The role of the Choir of St Paul’s Cathedral was played by the Choir of Jesus College, Cambridge University, under the direction of Choirmaster Richard Pinel. Organ music in these recordings was played by Pinel or the Organ Scholar of Jesus College in 2017,
Members of the Choir in these recordings included the following students at Jesus College :
Sopranos: Amy Butterworth, Dorothy Hoskins, Sarah Mansfield, Elizabeth Nightingale, Jacqueline Row, Serena Shah, Martha Spencer
Altos: Dewi Eburne, Matthew Rogers, Anna Semple, Victoria Taylor, Laurence Trowsdale-Stannard, Joanna Ward
Tenors: Jack Bazalgette, Glen Dempsey, Hamish MacGregor, Jacob Oberholzer, Owen Winter
Basses: Harry Cheatle, Ben Dennes, Edwin Jarratt-Barhnham, Tom McIver
Organists: Dewi Rees and Jordan Wong
All recordings of choral music and of spoken texts, except those made by Ben Crystal, were made in the Studio of the Faculty of Music at Cambridge University, on West Road in Cambridge. The recording engineer Matthew Dilley, of About Sound, organized the recording sessions; the recording engineer Daniel Halford conducted the recordings.
Ben Crystal’s recording of John Donne’s Easter Day sermon and other material were made at the Sans Walk Studio in London. Matthew Dilley was the recording engineer.
The part of the crowd disporting itself in Paul’s Walk (ie the Nave of St Paul’s Cathedral) was played by members of the faculty in linguistics and their graduate students at NC State University, gathered in Post Pro Studio in Raleigh, NC, with technical support provided by Matthew Horton, acoustic engineer.
Roger Bowers, Emeritus Reader in Medieval and Renaissance Music at Jesus College, Cambridge University, has been invaulable to the acoustic dimension of the Virtual St Paul’s Cathedral Project from the very beginning.
Bowers, best known for his English Church Polyphony: Singers and Sources from the Fourteenth Century to the Seventeenth (1999), has researched and published widely on subjects relating to English choral music in the post-Reformation period, especially in regard to the role of choral music in the liturgical life of English cathedrals.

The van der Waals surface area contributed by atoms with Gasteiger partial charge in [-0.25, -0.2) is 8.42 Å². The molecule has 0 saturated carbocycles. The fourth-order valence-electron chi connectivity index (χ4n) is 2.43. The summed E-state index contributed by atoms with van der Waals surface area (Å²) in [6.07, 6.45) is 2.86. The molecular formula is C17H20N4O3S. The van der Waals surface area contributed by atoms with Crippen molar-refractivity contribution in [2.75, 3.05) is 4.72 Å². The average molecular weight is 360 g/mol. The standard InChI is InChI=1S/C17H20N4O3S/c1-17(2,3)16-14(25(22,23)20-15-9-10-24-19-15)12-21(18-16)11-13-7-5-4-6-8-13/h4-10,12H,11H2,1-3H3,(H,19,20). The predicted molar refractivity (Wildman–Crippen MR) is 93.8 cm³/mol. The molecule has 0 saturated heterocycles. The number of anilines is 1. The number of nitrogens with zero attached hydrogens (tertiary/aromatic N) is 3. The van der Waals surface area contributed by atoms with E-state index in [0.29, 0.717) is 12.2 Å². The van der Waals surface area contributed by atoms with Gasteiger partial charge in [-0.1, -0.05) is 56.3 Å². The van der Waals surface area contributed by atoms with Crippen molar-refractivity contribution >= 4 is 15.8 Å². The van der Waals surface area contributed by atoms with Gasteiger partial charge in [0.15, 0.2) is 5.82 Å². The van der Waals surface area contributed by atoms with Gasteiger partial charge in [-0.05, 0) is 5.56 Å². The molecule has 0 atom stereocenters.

For the Virtual St Paul’s Cathedral Project, Bowers has chosen the repertoire of music for worship at St Paul’s in the 1620’s, advised on the nature of choral performance and the role of the choir in the cathedral community, and helped us model the Almoner’s House in Paul’s Churchyard, home of the Cathedral’s Choir in the 1620’s.
Turning the recordings made in England into the sound files heard on this website — heard as though we were hearing them inside St Paul’s Cathedral in the mid-1620’s — has been the work of several hands.
Grey Isley (see more above on Grey’s role in ths Project) created the Acoustic Model.
Seth Hollandsworth, a student in computer science and mechanical engineering at NC State University, carried out the auralization process.
Administrative support for this project was provided, in the College of Humanities and Social Sciences, by Dr. Thomas Birkland, Associate Dean for Research in the College, assisted by Missy Seate, Director of Research Administration; Paula Braswell, Research Manager; and Joyce Jones Christian, Pre-award Specialist.
Additional support was provided by Stephanie McBroom, Program Assistant in the Department of English, NC State University.
Administrative support in the College of Design was provided by
Administrative support in the College of Engineering was provided by Dr John Gilligan, Associate Dean of Engineering, Research and Graduate Programs in the College and by Derek Long, Accountant in the Department of Mechanical and Aerospace Engineering.
Special thanks for support and encouragement throughout the course of this project go to Dr Jeff Braden, Dean, College of Humanities and Social Sciences; to Dr Mark Hoversten, Dean, College of Design; to Dr Louis A. Martin-Vega, Dean, Collge of Engineering; to Dr. Laura Severin, Head, Department of English; and to Greg Raschke, Senior Vice Provost and Director of Libraries, all at NC State University.
Special thanks go to Dr Antony Harrison, Head of the Department of English at NC State University in the early 2010’s, for his support for Dr Wall in the years of developing the Project’s proposal to the National Endowment for the Humanities.
Special thanks also go to the distinguished digital humanist Bernard Frischer, a pioneer in visual modeling. When Dr Frischer was Head of the Institute for Advanced Technology in the Humanities (IATH) at the University of Virginia in the early 2000’s, he met with Dr Wall, who at that time had had several applications for funding to support the digital recreation of St Paul’s Cathedral and its Churchyard rejected by the National Endowment for the Humanities.
Dr Frischer was generous with his time and knowledge, discussing the processes through which Dr Frischer had developed the pioneering digital model Rome Reborn and how they might apply to the modeling of St Paul’s Cathedral. “Yes,” he said, you can create this model, and here’s how.”
But then he said, “And you can hear it too.” And that has made all the difference.